In recent months, millions of Americans have watched as promising young businessmen and women were eliminated from NBC’s “The Apprentice.” Donald Trump squinted his eyes, leaned forward, and pointed a finger at his next victim.
Then, he uttered the infamous phrase.
Firing in the real world isn’t quite so simple. In fact, many Columbia business professionals say they hardly ever use those exact words when letting an employee go.
“The show is entertaining, but the thought of terminating with those words is appalling,” says Lavonne Hamilton-Klein, vice president and chief operations officer of Stony Creek Inn.
Columbia employers have other ways of handling this delicate situation.
The Usual Suspects
The first step in the fine art of firing is identifying the employees who need to be let go.
Employees in a variety of businesses are terminated for similar reasons — poor attendance, insubordination, dishonesty, stealing and failure to properly complete tasks.
Clay Bethune, owner of Gateway Mortgage Group, says he can often tell whether an employee is going to work out very early on.
“There is usually uneasiness from the start — that you can’t trust them or trust the work that they do,” Bethune says. “I get sick of double-checking.”
At TLC Moving, customer relations are very important because people rely on workers during a stressful time. Manager Kent Bailey says if the customer is unhappy with the service a certain employee provided, that criticism holds a lot of weight. He also says because the movers often work in groups, failure to work well with the team is another warning flag.
“If an employee isn’t going to work out, I usually know pretty quick because the other guys in the crew let me know,” Bailey says.
Jennifer LaHue, head waitress at George’s Pizza and Steak House, says the most common reason she has to let people go is employees’ failure to find someone to cover their shifts if they have to miss work. Another common problem is employees’ failure to complete the checklist before they leave.
“I come in and the tables and floors are dirty, and then that means that I am behind in my day,” LaHue says.
Solving the Problem
Columbia employers say it is in everyone’s best interest to help the employee work on his or her shortcomings before they even think about firing.
Rosemary Stevens, owner of Tiger Tails Book Store and Espresso Bar, says the training and energy that go into a new hire make it worthwhile to try to keep the existing employee if at all possible.
“I am generally very vocal about ‘you have to change this,’” Stevens says.
Stevens added that she hardly ever uses firing as a threat in these conversations because that possibility should just be understood.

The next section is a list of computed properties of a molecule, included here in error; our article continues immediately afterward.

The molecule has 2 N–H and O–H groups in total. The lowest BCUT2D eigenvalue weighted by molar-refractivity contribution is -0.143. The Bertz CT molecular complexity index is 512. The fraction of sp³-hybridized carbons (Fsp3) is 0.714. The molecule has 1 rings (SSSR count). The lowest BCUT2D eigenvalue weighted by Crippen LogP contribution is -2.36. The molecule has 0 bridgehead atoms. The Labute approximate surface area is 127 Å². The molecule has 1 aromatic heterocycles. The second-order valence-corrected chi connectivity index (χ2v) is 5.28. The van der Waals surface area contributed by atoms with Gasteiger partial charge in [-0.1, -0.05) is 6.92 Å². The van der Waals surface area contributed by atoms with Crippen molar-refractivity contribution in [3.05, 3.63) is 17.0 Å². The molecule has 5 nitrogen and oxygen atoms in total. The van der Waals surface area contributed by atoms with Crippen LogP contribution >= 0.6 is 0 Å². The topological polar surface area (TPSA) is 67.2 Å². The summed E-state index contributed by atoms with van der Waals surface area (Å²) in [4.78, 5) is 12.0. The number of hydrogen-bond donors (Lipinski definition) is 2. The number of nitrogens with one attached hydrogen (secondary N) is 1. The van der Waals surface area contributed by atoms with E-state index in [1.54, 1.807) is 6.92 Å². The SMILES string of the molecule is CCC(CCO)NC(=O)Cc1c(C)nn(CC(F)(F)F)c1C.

“People should know that a job needs to be done a certain way,” Stevens says.
Head waitress LaHue reiterated what Stevens says about training.
“I try to work with people,” LaHue said. “I hate training, and it can take up to two or three months for a waitress to really get comfortable.”
Employers stressed they would much rather help an employee who really wants to learn.
Bailey, for example, says he doesn’t mind working extensively with an employee who is having trouble completing his or her duties.
“I’d rather have someone teachable than lazy or rude,” he says.
Hamilton-Klein says she will go as far as transferring an employee to another position within Stony Creek Inn if she thinks that job might be a better fit.
“We will go a long way with an employee,” Hamilton-Klein says.
The Last Resort
After every other option has been exhausted, there is really only one thing left to do: termination.
Dan Turban, an MU business management professor, says there is a process employers should go through when letting an employee go. First, they should have documentation of all the instances that have led up to this point, and they should have already tried to work with the employee on their deficiencies.
“Firing should never come as a surprise,” Turban says.
Employers should pick a private location and present the documentation and reasons to the employee, he says. Ideally, termination should take place early in the week to give the person time to look for another job, and the employer should connect the person with an employment service to assist them.
“The aim is that they will be able to find a job that works better for them,” Turban says.
Columbia employers often follow Turban’s general outline.
Bethune says he explains the reasons very honestly and says he is going to have to “let them go.”
“People deserve the truth,” he says.
Hamilton-Klein says it is important to be sensitive. Just because the person being fired hasn’t been a good worker, that doesn’t mean he or she is not a good person, she says. For Hamilton-Klein, sensitivity means having the meeting in privacy and mailing them their personal belongings so they don’t have to pack up in front of their co-workers.
Kent Bailey says firing is often a result of an obvious break in the employer-employee relationship, so both parties know its coming, and hardly anything needs to be said. It comes down to a simple sentence.
“I know what you did, you know what you did, and I’m going to have to let you go,” Bailey says.
But even when the situation is simple, it’s not necessarily easy. Hamilton-Klein and several other Columbia employers stress they strongly dislike firing.
“Letting go an employee is one of the most unpleasant things a manager has to do,” Hamilton-Klein says.
Others say on top of not liking it, they lack confidence in their ability to fire.
“I’m not real good at it,” Bailey says.
Stevens has a similar comment.
“I am a coward,” she laughs.